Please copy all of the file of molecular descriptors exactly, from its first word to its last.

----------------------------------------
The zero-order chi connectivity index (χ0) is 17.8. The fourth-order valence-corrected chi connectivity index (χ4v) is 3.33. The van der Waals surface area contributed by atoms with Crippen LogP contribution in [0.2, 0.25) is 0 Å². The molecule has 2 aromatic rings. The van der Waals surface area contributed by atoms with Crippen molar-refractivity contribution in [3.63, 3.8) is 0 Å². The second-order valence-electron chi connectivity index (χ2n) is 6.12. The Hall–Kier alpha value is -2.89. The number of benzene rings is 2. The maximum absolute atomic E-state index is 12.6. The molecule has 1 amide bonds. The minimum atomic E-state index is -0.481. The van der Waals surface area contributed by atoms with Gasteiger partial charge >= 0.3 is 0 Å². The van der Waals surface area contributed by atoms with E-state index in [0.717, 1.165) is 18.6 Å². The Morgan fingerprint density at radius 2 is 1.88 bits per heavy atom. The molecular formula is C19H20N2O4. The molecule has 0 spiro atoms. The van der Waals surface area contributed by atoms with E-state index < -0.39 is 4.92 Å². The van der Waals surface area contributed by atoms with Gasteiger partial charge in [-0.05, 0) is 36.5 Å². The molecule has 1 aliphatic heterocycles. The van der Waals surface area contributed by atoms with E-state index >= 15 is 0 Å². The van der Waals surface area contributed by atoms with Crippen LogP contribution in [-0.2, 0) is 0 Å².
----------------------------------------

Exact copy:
The zero-order chi connectivity index (χ0) is 17.8. The fourth-order valence-corrected chi connectivity index (χ4v) is 3.33. The van der Waals surface area contributed by atoms with Crippen LogP contribution in [0.2, 0.25) is 0 Å². The molecule has 2 aromatic rings. The van der Waals surface area contributed by atoms with Crippen molar-refractivity contribution in [3.63, 3.8) is 0 Å². The second-order valence-electron chi connectivity index (χ2n) is 6.12. The Hall–Kier alpha value is -2.89. The number of benzene rings is 2. The maximum absolute atomic E-state index is 12.6. The molecule has 1 amide bonds. The minimum atomic E-state index is -0.481. The van der Waals surface area contributed by atoms with Gasteiger partial charge >= 0.3 is 0 Å². The van der Waals surface area contributed by atoms with E-state index in [0.717, 1.165) is 18.6 Å². The Morgan fingerprint density at radius 2 is 1.88 bits per heavy atom. The molecular formula is C19H20N2O4. The molecule has 0 spiro atoms. The van der Waals surface area contributed by atoms with E-state index < -0.39 is 4.92 Å². The van der Waals surface area contributed by atoms with Gasteiger partial charge in [-0.05, 0) is 36.5 Å². The molecule has 1 aliphatic heterocycles. The van der Waals surface area contributed by atoms with E-state index >= 15 is 0 Å². The van der Waals surface area contributed by atoms with Crippen LogP contribution in [-0.2, 0) is 0 Å².